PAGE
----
For Hariman, such an embrace of methodical pluralism goes beyond recognizing the need to move between different modes of analysis. It cuts to the very core of how we can and should pursue the study of visual global politics:
IR analysts could use the visual artefacts as occasions for coming to recognize and understand the social and cultural constituents of political realities, and they could redefine analysis away from generalizable explanation and more toward engaged encounters, thick description, and critique from which larger patterns of explanation can be developed, not by systematic extension of an abstraction, but through comparative study of analogous cases, recurrent situations, and the like. More simply, perhaps visual analysis could nudge IR into more explicit understanding of itself as a hermeneutical science. These are old debates, of course, but attempting to integrate visual study into IR may help to bring them more to the surface.
That re-orientation has implications for the understanding of the image as an artefact. Again, the focus is less on how it works as one factor among many in a causal model, and more on how the image operates as a window or mirror or analogy or some other means for seeing, reflecting on, and reconsidering a situation. The image still can have causal efficacy, of course, but as it is an artefact it also is evidence of a lifeworld, and it can provide artistic resources for engaging with that world. When taking the latter approach, it becomes neither more nor less powerful, but rather it shifts from being a driver or a supplement to a means for understanding.
We are grateful to Gabi Schlag for her insightful and engaging comments on Visual Global Politics. In response, I have outlined the contours of the pluralist approach that underlies and drives our effort to understand the links between visuality and the political. I stressed that images and visual artefacts are far too complex to be assessed and understood through one theory or one disciplinary body of knowledge alone. This is all the more the case in a rapidly changing digital age, as Laura Shepherd (2017, pp. 214–22) stresses, for the ever-increasing speed and capability of communication blurs the lines not only between mainstream and social media or between high and low culture but also between consumers and producers of visual and other forms of knowledge.
While acknowledging the need to understand how academic disciplines have come to frame the study of images, I also stressed the need to go beyond disciplines in an attempt to “forget” how they have come to delineate and constrain the production of knowledge. This is why Visual Global Politics eschews disciplinary debates and unites scholars from a range of different backgrounds. This form of cross-disciplinary collaboration relies on a methodological framework that seeks to facilitate understanding of how images and visual artefacts work across a range of different reams. These complex interactions cannot be understood through a single method or even a methodological framework that revolves around an internally coherent and closed logic. Different methods need to be given the chance to work based on their own logic, even if they are not compatible with an overall set of rules. The very structure of Visual Global Politics—a large number of short and relatively self-contained chapters—encapsulates this pluralist spirit.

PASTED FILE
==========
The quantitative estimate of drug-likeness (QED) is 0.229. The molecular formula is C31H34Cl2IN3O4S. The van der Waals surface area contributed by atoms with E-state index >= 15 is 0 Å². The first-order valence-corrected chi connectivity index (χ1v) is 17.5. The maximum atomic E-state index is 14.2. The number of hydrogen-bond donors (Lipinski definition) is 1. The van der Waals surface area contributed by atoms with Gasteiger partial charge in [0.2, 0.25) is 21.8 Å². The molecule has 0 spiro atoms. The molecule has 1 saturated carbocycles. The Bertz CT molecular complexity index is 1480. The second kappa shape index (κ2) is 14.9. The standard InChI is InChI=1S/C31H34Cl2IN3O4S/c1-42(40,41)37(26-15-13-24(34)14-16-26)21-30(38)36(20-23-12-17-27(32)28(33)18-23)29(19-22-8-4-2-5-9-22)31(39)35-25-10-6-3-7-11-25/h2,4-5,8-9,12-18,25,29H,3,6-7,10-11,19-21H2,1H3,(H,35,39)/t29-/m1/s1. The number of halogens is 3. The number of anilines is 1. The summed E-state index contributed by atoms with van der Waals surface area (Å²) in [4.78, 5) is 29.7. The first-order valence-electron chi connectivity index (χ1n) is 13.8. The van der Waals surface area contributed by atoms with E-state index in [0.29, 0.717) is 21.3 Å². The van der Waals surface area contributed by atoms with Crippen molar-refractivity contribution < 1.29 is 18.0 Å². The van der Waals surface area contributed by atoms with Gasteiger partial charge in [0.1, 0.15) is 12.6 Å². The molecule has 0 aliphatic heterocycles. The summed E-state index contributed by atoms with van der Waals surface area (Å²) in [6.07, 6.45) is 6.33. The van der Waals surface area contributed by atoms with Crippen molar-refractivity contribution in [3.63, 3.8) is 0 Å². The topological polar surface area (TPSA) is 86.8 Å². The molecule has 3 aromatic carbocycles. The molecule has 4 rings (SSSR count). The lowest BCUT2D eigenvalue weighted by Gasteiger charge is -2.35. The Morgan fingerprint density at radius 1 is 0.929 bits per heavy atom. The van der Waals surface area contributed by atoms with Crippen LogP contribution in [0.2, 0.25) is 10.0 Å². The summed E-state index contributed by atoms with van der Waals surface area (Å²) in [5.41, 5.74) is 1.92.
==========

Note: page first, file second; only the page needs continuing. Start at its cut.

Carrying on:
While lamenting the lack of a disciplinary genealogy, Schlag also urges us to go one step further and turn our project “into a living document that grows infinitely and organically like a digital encyclopedia or dictionary”. She has in mind a format through which “imaging and writing intersect, overlap and crisscross”. We very much appreciate this suggestion and seek to take it even further. Several contributors to our volume suggest how this might be done. William A. Callahan stresses the need to do so in a pluralist way, reminding us that “the French Encyclopédistes that Schlag cites were not committed to such a decentred rhizomatic approach: quite the opposite, their Enlightenment goal was to rationally and completely collect universal knowledge”. Instead of hoping “to gather all knowledge in one place”, Callahan suggests that “we keep writing our books and articles to individually and collectively expand the decentred rhizomatic network of Visual Global Politics”. Rune Andersen urges us to take things further by moving beyond seeing images “as they once were – things to be looked at rather than the databases, organizing tools and interfaces that they also are”. Robert Hariman, likewise, wants us to go further:
We need to explore how image analysis can go beyond identifying how images are used (illustratively, strategically, or ideologically) to develop image interpretation as a way of thinking into political problems, scenarios, and conditions, and then drawing on aesthetic resources to better understand what is present and absent, actual and possible, emancipatory and dangerous, obligatory and degrading. These interpretive practices then become a mode of argument, and one that might be able of working through prior impasses.
As with the very structure, content and objective of Visual Global Politics, the way forward should not and cannot be determined by a single trajectory, a single framework or even a single scholarly tradition, whether it be disciplinary based or not. Only a pluralist spirit that embraces difference can provide us with the intellectual framework and scholarly tools to understand the complexities of visual global politics. The lack of a common standard of inquiry is not, as often lamented, a dangerous nihilist trap but, instead, the only genuine way to grapple with important, complex and constantly shifting political phenomena.